BEAUTY TIPS FROM MOOSE JAW

Travels in Search of Canada

By Will Ferguson

Canongate. 342 pp. Paperback, $14.95

The salient feature of his homeland, writes Canadian humorist Will Ferguson in "Beauty Tips From Moose Jaw," is that it's "a collection of outposts."

Also the author of "Why I Hate Canadians," Ferguson uses this far-flung condition as an excuse to ramble lightheartedly from outpost to outpost, crossing our vast northern neighbor from west to east, though with breaks in the time sequence. Some of his forays originated as magazine assignments, and often his family went along. In one province, his son Alex might be a wisecracking boy, while two provinces "later" he is a toddler in diapers, which can be a mite disconcerting to the reader.

In any event, Ferguson makes no bones about Canada's faults -- the weather, above all. As a young man, he found himself "marooned" one winter in Saskatoon, Saskatchewan, and the experience just about broke his spirit. "Sometimes a word or place becomes symbolic of a larger event," he writes. "The literary term for this is metonymy: 'He met his Waterloo.' 'We don't want this turning into another Vietnam.' . . . To this day, whenever I hear of a young person struggling and adrift, I think to myself, Ah, she's facing her Saskatoon."

But when the adult Ferguson returns to face the actual Saskatoon, he finds it surprisingly fetching, and Canada as a whole interests him so much that he has little patience with compatriots who look south for their mythology. He rails in general at the Disneyfication of Canada and in particular at the antics of boosters in Moose Jaw, Saskatchewan, who have swarmed all over a tenuous connection between their town and Al Capone. True, Moose Jaw flourished during Prohibition, but the evidence that Capone ever paid it a visit is slim. On top of that, Moose Jawians (if that's the proper nomenclature) have a boozy lawbreaker of their own to celebrate: a bootlegger named Annie Hoburg, who, at a time (the 1880s) when police were too proper to look under a lady's skirt, sewed rubber flasks into her petticoats. She also spent a great deal of time pushing a baby carriage, especially odd considering that she was childless. "So what," Ferguson asks, "if her baby, swaddled in blankets, tended to clink when the buggy hit a bump?"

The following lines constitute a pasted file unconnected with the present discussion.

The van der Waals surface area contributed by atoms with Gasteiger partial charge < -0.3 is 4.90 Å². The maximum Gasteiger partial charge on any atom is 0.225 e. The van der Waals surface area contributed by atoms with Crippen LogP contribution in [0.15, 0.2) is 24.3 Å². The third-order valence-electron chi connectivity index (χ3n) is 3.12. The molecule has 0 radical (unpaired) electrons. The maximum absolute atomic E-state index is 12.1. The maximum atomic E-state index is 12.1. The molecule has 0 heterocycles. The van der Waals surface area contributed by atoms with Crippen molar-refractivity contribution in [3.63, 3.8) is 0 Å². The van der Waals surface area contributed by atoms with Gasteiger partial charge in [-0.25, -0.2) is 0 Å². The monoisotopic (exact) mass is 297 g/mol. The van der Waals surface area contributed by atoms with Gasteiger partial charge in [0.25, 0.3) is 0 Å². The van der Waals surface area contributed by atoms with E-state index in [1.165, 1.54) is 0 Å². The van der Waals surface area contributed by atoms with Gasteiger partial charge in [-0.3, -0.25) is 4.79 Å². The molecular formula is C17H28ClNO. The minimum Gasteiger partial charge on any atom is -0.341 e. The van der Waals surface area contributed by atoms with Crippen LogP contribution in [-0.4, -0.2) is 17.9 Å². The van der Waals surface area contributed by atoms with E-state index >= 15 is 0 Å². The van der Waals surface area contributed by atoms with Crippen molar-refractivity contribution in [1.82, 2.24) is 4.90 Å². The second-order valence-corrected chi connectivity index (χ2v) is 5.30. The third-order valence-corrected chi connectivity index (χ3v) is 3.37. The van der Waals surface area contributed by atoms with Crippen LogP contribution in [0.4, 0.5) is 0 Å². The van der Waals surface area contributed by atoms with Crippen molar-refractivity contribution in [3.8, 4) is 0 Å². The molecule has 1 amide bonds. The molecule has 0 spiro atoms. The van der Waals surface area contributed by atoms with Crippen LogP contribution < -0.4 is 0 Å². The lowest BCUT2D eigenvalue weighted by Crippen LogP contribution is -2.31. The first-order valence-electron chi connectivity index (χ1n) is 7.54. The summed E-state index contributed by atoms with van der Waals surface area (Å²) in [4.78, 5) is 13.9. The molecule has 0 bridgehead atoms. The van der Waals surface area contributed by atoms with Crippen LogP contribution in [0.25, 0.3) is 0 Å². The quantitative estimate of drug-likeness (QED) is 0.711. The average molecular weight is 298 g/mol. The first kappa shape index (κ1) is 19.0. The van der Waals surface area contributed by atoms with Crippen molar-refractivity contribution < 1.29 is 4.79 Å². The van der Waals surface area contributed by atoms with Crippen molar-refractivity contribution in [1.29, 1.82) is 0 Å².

In Churchill, Manitoba, Ferguson comes face to face with a polar bear, and in southern Ontario he looks into the anomalous presence of tobacco farms. The crop was introduced by escaped slaves from the American South who fled to Canada via the Underground Railroad; among these was Josiah Henson, likely model for the title character of Harriet Beecher Stowe's "Uncle Tom's Cabin." (As one might expect, Ferguson's chapter on the Railroad is one in which he gives his sense of humor a rest.)

In locales where this reviewer could check Ferguson's work against personal experience -- such as the winsome Quebecois village of Tadoussac, on the Gulf of St. Lawrence -- the writer acquits himself well (though he says nothing about the fine French fare served in the restaurants). He vividly evokes the crazy-angled streets of St. John's, Newfoundland, and it's nice to know that he took an excursion into the Atlantic and had an encounter with a humpback whale, as every visitor to St. John's should.

Tying up a nation of far-flung outposts with a single bow is no easy job, and Ferguson's conclusion -- that Canadians are "all orphans . . . all survivors of shipwrecks, and we carry these stories of exile and renewal within us, whether we are aware of it or not" -- could fit other nations equally well, including the United States. But if Ferguson doesn't quite manage to get his arms around the whole of Canada, he evokes his selected outposts so entertainingly that few readers are likely to complain. Here is what he says about his sighting of a moose clan in Newfoundland: "They are the inbred Habsburg monarchs of the animal kingdom, combining regal deportment with huge, misshapen noses. Prehensile noses." Now that's the kind of observer -- sharp-eyed and irreverent -- that a reader likes to sojourn with.